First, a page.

BMW Sauber needed to beat Toyota to retain their fifth place in the constructors’ title. To begin with both Robert Kubica and Nick Heidfeld were in strong shape, though the Pole cost the German a lot of ground after squeezing down the inside of him in the early going in Turn 4 and damaging his front wing. Eventually the former had to settle for ninth, just out of the points, complaining that there was just no more speed to be squeezed from the F1.06. Heidfeld, meanwhile, got stuck behind fuel-heavy de la Rosa, and then damaged his car in a brush as he overtook Liuzzi’s Toro Rosso in the first corner before sliding off-track while letting his old team mate Massa lap him. Later he crashed heavily in the final turn, thankfully without injury, when he thought something broke on the car. With both Toyotas failing, the team duly retained their position behind Renault, Ferrari, McLaren and Honda, with 36 points against 35.

What a race Takuma Sato drive for Super Aguri! He was right in the thick of the battle between the Toro Rossos, the Red Bulls and the Spyker MF1s, and brought his SA06 home an excellent 10th. To add to the team’s delight, Sakon Yamamoto, who had run well in the early stages, set the race’s seventh fastest lap, with Sato ninth.

Toro Rosso seemed on course for a possible point when Scott Speed was running 10th mid-race, but then faded after his single fuel stop to an eventual 11th place finish. Team mate Tonio Liuzzi also made the finish, but was hampered after the Turn 1 collision with Heidfeld, which damaged his left front suspension.

Red Bull took a distant 12th place courtesy of Robert Doornbos, who described his RB2 as very bad to drive, but David Coulthard didn’t get further than the 14th lap before retiring with a gearbox problem.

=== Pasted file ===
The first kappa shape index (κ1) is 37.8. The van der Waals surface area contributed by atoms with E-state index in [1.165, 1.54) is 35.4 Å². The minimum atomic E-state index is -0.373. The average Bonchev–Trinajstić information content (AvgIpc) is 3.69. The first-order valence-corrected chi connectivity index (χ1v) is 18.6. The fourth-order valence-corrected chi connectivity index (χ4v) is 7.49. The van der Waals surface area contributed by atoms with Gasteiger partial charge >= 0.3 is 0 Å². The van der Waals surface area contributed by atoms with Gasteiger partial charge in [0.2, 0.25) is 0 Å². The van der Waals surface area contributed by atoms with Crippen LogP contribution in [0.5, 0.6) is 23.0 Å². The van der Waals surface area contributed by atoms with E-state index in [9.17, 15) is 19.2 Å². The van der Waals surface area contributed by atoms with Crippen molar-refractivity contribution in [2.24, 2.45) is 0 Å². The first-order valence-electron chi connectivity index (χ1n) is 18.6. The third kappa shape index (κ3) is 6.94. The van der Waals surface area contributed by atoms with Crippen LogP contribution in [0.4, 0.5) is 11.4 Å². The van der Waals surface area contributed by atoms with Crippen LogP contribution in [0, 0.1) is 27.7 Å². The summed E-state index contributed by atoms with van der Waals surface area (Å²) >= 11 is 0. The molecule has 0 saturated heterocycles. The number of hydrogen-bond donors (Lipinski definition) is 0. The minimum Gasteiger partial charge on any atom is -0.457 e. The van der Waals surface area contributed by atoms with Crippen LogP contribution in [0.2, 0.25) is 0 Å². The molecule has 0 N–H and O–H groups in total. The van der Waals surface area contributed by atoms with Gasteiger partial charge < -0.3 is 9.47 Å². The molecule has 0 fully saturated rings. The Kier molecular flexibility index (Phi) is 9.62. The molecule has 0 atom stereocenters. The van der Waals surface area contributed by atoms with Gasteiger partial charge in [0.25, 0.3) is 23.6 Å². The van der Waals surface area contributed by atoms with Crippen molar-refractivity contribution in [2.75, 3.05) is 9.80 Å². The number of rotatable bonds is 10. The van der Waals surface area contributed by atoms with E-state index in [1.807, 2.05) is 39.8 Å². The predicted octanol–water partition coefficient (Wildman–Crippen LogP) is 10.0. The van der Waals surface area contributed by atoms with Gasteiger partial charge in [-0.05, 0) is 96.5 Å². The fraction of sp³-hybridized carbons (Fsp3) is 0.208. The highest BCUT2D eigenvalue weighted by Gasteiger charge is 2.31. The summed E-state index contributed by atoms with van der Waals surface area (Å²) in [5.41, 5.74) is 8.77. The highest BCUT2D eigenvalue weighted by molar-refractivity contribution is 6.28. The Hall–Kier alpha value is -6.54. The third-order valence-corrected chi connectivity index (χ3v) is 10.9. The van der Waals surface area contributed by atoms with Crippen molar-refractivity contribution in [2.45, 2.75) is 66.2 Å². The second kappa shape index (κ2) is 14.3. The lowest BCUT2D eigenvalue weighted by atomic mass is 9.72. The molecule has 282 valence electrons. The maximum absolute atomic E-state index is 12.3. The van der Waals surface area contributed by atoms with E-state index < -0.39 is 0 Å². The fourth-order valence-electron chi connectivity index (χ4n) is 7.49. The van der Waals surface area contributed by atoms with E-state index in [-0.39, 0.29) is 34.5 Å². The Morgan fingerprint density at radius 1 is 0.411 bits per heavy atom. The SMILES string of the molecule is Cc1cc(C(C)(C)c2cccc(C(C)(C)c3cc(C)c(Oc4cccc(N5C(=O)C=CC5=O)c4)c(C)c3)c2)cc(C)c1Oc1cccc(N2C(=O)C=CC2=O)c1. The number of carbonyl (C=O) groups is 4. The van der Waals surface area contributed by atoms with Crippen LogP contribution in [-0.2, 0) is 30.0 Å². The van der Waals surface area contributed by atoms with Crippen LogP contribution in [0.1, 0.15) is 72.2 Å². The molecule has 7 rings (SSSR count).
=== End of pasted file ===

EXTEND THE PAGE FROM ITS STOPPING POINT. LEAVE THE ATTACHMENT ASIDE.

Spyker MF1 had little to write home about this time, with Christijan Albers and Tiago Monteiro ending their season 14th and 15th.

Toyota’s performance in qualifying, with Jarno Trulli third and Ralf Schumacher seventh, ahead of both BMWs, filled the team with optimism. But that was dashed within 10 laps. First Schumacher retired with a suspension problem, then a lap later Trulli fell from third place with exactly the same problem.

Could it have been a worse race for Williams? Yet again, Mark Webber found himself an innocent victim on the first lap, as team mate Nico Rosberg ran into the back of him before going on to have a massive shunt in the final corner, which brought out the safety car. There’s nothing else to say.

So that’s the end of one of the most exciting Formula One seasons in recent history and, with Michael Schumacher’s retirement, the end of an era. It was also the last hurrah for Marlboro, Michelin, Mild Seven and British American Tobacco.

On the bright side, the new season already promises to be just as gripping, with driver/team changes galore and the prospect of everyone racing on Bridgestone tyres. Roll on 2007!